Health officials in the United States confirmed 71 new measles cases a week ago. Only 40 or so cases are now needed to make 2019 the worst year for measles since health officials declared the disease eradicated in 2000.
The Centers for Disease Control confirmed the 71 measles cases for the week ending last Friday. The total for the year is now 626. The worst year since the announcement made in 2000 was 2010 when 667 cases were confirmed by the CDC.
There are confirmed cases of measles in 22 states this year. Sixty-eight of the 71 new cases confirmed last week took place in the state of New York. Fifty-three of the new cases were in New York City and the other 15 patients were found in Rockland County. Public emergencies have been declared in both areas and calls for vaccinations have been made.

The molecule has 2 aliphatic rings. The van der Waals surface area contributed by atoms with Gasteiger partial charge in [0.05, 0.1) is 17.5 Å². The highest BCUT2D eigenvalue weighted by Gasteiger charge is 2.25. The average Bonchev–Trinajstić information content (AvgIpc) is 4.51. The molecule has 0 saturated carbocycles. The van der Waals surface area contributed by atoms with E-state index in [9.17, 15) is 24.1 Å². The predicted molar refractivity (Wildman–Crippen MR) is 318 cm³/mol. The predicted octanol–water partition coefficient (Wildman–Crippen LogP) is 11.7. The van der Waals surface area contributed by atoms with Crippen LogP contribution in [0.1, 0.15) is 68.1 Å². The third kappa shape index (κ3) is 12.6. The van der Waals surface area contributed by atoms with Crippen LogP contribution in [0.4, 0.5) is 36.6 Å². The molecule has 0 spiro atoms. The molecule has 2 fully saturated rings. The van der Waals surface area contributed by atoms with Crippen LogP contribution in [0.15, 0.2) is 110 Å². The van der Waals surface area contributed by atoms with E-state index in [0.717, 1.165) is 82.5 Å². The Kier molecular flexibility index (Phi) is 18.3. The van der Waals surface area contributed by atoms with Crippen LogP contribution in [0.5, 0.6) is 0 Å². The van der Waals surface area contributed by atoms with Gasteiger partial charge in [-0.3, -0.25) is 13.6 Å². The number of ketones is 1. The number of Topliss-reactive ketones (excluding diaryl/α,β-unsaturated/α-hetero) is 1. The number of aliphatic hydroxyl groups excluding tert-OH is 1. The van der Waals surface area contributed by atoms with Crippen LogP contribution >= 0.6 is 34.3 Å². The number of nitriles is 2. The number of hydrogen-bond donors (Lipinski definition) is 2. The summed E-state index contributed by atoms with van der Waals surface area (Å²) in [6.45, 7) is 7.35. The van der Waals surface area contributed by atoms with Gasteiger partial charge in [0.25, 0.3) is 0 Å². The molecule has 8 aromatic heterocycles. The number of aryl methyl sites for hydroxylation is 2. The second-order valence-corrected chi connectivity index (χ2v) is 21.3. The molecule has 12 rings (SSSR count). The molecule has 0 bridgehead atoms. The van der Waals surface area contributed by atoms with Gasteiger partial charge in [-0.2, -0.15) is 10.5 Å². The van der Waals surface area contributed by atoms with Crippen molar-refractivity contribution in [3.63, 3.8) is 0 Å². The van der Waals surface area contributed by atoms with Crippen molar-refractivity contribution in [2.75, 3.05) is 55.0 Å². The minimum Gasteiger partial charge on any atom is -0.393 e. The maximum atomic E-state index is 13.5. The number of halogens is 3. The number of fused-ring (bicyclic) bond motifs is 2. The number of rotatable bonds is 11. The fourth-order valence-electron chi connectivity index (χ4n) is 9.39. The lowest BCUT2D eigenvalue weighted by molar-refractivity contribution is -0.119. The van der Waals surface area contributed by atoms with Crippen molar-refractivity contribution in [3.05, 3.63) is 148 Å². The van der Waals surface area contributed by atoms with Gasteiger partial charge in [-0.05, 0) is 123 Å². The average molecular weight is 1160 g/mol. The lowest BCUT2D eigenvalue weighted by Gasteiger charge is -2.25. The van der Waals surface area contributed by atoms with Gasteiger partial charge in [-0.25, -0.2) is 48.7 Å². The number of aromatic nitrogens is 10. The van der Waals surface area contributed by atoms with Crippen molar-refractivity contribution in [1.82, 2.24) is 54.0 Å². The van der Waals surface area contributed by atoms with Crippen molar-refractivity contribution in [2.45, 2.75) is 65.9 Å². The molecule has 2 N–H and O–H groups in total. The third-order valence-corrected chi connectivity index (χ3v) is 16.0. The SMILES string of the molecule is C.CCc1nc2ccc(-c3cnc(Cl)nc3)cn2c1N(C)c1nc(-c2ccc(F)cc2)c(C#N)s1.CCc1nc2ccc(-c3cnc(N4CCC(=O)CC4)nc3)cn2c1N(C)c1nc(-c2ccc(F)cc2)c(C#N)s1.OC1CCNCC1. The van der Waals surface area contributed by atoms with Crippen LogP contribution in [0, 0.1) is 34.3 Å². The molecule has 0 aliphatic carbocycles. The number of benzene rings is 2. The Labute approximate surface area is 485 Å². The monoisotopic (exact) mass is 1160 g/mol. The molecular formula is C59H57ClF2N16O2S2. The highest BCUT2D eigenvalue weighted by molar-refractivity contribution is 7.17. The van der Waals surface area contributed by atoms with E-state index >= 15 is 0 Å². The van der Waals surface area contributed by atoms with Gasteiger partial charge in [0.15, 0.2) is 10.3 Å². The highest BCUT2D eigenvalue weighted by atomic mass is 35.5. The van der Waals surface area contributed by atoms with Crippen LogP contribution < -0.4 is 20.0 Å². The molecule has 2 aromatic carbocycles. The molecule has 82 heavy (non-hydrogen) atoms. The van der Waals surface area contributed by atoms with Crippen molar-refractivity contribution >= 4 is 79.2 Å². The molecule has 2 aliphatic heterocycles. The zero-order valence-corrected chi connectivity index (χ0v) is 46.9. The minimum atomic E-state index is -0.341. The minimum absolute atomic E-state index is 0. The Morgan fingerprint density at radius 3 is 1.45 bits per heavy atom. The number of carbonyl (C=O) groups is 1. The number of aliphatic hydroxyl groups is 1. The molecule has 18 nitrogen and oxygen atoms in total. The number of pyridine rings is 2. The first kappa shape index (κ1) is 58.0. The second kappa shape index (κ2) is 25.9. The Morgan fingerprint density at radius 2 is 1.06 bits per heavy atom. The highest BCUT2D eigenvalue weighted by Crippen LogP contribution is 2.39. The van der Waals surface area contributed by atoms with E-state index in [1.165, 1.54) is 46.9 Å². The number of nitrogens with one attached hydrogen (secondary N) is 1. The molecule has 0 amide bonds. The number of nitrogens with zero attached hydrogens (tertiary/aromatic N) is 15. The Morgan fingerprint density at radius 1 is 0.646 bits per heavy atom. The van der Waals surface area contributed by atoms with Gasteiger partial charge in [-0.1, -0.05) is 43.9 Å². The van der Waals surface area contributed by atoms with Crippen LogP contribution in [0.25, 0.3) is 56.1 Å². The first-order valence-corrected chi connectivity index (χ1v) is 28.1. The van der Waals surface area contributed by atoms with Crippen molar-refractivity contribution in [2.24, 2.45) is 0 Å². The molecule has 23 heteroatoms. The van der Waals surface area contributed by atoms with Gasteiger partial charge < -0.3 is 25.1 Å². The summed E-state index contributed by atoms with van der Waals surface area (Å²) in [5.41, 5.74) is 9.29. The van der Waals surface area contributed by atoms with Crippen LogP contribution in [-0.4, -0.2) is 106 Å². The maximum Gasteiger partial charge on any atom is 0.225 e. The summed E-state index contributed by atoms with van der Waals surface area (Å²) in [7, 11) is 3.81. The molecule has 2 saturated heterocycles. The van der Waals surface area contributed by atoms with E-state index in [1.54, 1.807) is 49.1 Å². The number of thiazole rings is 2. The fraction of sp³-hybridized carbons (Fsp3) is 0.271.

The city of New York mandated on April 9 that residents who reside in certain Brooklyn neighborhoods be vaccinated or face a fine of $1,000. A Jewish school in the area was also closed down when it allowed students to attend classes who were not vaccinated.
Large populations of Orthodox Jewish people live in both New York City and Rockland County. There seems to be a good bit of reluctance to accept vaccinations in these communities. A group of nurses in these communities is working to combat the misinformation they feel are fueling the reluctance to vaccinate in the Orthodox Jewish community.
The CDC explains individuals who receive both doses of the measles vaccine are 97 percent less likely to be infected by the disease. Conversely, measles is known to be highly contagious and infects ninety percent of unvaccinated individuals who come in contact with the disease.
Health officials in New York are preparing to deal with more measles cases after the Jewish Passover ends this weekend.
The Food and Drug Administration released a statement Monday intended to convince the public the measles vaccine is safe. Peter Marks of the FDA says all the evidence points to the safety and effectiveness of the vaccine.